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From another post, I'm now curious about the book Wicked autumn by G.M. Malliet, especially the author's style of writing.

For example, I found that it's rather tiresome to read and understand this sentence,

(a) She was saying these things now—calling on all the resources in her cliché lineup, in fact—to a captive audience of approximately thirty-five women who, to a woman, were wishing themselves elsewhere than in the Village Hall, sitting on orange molded-plastic seats that might have been rejects from an ergonomics study, on an otherwise peaceful Saturday night in September.

But after reading it a few times, I can parse them as a perfectly grammatical English sentence.

However, I was baffled with this one,

(b) She stood, feet solidly planted, a vital, comely, and charismatic figure who, although essentially otherworldly, managed to operate her New Age gift shop on a large profit margin.

I can understand the meaning, but by patching those fragments together. To me, it seems like a run-on sentence, but I was suggested that it is just an unusually long string of apposition.

Could you please help me parse that sentence (b)?

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    Neither of those sentences is "tiresome". Both of them paint distinct and compelling images via well-chosen details compactly organized. – James Waldby - jwpat7 Dec 12 '13 at 3:35
  • @jwpat7 Thank you for your comment. I understand that the novel would be different through the eyes of native speakers. I just noted that it made me, personally, felt tiresome. Maybe it's simply just because I'm not used to this writing style. (I wasn't to say that it has a bad style whatsoever.) I took an opportunity to check my bookshelf, and to my surprise, I've just realized that over 90% of the novels I read were written by male authors. And as for the remaining few written by female authors, they all seem to use rather straightforward style, as if they aimed for young adults. – Damkerng T. Dec 12 '13 at 7:32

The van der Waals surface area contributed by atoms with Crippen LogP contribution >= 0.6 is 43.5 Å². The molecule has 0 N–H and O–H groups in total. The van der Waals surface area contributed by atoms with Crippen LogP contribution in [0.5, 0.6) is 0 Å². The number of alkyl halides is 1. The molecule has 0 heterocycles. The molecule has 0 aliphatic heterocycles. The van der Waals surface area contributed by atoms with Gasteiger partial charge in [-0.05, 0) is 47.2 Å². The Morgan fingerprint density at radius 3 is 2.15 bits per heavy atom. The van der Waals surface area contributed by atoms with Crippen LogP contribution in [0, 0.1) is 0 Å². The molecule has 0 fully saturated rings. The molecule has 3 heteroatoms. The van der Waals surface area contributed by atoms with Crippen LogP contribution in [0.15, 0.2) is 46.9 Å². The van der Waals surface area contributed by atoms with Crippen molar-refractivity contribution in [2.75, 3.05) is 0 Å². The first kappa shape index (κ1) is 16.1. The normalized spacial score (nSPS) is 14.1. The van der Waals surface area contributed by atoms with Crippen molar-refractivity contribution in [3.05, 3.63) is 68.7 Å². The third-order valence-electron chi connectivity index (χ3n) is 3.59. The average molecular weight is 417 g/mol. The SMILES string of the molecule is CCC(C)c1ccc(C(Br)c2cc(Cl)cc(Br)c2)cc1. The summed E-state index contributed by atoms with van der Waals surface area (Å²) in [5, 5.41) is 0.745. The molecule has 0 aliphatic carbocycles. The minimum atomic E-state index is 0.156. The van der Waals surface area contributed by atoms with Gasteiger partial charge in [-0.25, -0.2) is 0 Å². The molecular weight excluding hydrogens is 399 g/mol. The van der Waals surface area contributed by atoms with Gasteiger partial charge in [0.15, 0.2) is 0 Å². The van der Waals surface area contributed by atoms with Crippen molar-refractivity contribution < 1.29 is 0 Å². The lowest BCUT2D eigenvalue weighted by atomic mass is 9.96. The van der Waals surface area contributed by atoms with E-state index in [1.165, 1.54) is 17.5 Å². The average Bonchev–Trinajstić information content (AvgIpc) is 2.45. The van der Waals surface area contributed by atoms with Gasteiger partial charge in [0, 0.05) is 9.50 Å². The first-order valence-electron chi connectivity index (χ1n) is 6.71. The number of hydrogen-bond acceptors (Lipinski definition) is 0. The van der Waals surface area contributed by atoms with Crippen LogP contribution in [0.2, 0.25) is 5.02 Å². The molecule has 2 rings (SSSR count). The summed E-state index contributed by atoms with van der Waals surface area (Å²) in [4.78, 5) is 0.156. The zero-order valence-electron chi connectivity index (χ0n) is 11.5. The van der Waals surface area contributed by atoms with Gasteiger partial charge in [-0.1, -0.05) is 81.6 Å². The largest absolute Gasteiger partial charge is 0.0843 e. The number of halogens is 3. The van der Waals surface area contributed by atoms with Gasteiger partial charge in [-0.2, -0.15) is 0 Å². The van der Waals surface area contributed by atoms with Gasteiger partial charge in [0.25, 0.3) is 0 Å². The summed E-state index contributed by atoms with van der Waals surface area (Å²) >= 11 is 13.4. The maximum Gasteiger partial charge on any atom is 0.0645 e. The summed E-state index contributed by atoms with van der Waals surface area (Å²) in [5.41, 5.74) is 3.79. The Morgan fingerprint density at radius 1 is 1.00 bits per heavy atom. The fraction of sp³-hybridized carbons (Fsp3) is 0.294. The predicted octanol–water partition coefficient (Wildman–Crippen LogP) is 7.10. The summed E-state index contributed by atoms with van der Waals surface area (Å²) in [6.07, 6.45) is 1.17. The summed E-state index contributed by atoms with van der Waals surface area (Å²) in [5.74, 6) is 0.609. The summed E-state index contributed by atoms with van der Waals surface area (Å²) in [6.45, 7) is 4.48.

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The base of the sentence is simply she stood, with the rest of the words either describing her or how she stood. These other words could have been written into additional sentences, but have presumably been kept together for stylistic reasons.

If we apply she stood and selectively omit other parts, perhaps the meaning will become clearer:

She stood, feet solidly planted.

She stood…, a vital, comely, and charismatic figure.

She stood…, a figure who [was] essentially otherworldly.

She stood…, a figure who… managed to operate her… shop on a large profit margin.

String it all together, and we obtain a meaning like

She stood with her feed solidly planted. She was a vital, comely, and charismatic figure. She managed to operate her New Age gift shop on a large profit margin even though she was essentially otherworldly.

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  • Thank you for you explanation. It's quite clear, however, it seems like apposition like this will allow all sorts of student's ungrammatical writing become grammatical, e.g. Aunt Dahlia is walking on the beach, a good and kindly aunt who, above all else, never gave up on me. I think I will need to sleep on it, and let it sink in. – Damkerng T. Dec 11 '13 at 20:28